India has hit out at some UN members for failing to "clearly understand" the common threat of terrorism due to their "narrow political and strategic concerns," apparently referring to Pakistan and China.
India's Permanent Representative to the UN Syed Akbaruddin said terror networks operate across borders in terms of propagation of hateful ideologies, sometimes based in deep-rooted perceived grievances; raise finances; procure arms; and recruit operatives.
"This is a common challenge which requires greater focus by this Council, one where closer international cooperation needs to be, can be and should be expanded for our common interest," Akbaruddin told the Security Council during an open debate on December 20 on 'Addressing complex contemporary challenges to International Peace and Security.'
"It appears that this common threat to states and societies is not clearly understood here. Even on counter-terrorism, cooperation continues to elude the Council," he said.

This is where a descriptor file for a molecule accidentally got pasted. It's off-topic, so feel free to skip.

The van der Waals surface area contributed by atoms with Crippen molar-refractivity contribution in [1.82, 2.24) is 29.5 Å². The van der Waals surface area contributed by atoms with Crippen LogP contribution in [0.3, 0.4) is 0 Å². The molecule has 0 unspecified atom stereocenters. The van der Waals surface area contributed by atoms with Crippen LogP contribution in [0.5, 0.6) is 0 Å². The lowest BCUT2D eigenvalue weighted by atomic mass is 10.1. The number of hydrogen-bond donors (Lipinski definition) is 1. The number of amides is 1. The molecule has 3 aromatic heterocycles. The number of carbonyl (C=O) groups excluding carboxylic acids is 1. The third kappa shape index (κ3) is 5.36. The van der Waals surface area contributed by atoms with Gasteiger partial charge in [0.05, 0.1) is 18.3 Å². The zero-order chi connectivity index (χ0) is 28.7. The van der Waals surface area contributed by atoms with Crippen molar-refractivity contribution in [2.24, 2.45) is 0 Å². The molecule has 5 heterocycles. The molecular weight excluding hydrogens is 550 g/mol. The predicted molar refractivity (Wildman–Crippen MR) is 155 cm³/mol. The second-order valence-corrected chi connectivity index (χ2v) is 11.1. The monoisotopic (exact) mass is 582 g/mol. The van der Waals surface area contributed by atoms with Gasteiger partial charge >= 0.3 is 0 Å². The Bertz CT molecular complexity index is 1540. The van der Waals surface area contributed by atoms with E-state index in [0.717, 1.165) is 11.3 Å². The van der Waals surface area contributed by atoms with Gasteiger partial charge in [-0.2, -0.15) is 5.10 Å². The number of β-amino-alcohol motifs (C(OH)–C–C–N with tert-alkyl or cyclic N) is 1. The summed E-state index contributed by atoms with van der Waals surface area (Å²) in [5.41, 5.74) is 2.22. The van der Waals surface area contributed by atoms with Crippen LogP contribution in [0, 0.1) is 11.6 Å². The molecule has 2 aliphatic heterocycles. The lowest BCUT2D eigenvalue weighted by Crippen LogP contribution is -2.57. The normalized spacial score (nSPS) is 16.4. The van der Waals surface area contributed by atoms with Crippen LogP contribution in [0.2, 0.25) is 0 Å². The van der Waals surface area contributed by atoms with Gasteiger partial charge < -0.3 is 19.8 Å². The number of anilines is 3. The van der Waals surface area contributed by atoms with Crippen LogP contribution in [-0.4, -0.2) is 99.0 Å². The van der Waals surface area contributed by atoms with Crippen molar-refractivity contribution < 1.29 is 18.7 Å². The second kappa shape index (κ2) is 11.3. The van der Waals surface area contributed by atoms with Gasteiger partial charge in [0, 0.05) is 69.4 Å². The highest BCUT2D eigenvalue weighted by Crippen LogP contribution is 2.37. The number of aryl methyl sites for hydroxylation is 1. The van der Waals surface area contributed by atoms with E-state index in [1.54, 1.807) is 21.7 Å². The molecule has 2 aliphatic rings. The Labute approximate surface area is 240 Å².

Akbaruddin was apparently referring to China's decision to repeatedly block a move by India to designate Masood Azhar, chief of Pakistan-based Jaish-e-Mohammed (JeM) militant group, as a global terrorist.
On an issue as serious as designation of terrorist individuals and entities, the Council-mandated Sanctions Committees fail to make concrete progress and fall victim to "narrow political and strategic concerns in some cases," he said.
Akbaruddin also referred to the fact that the U.N.-designated terrorist and Mumbai attack mastermind, Hafiz Saeed, was seeking to contest elections in Pakistan.
Hafiz Saeed had announced that his Jamaat-ud-Dawa (JuD) will contest the 2018 general elections in Pakistan under the banner of the Milli Muslim League, which is yet to be registered with the Election Commission.
"In other cases where Sanctions Committees have designated terrorists, there are states who venture to mainstream U.N. designated terrorist individuals into their political process in total disregard of international law, thus putting our common security in peril," Mr. Akbaruddin said in his address to the Security Council.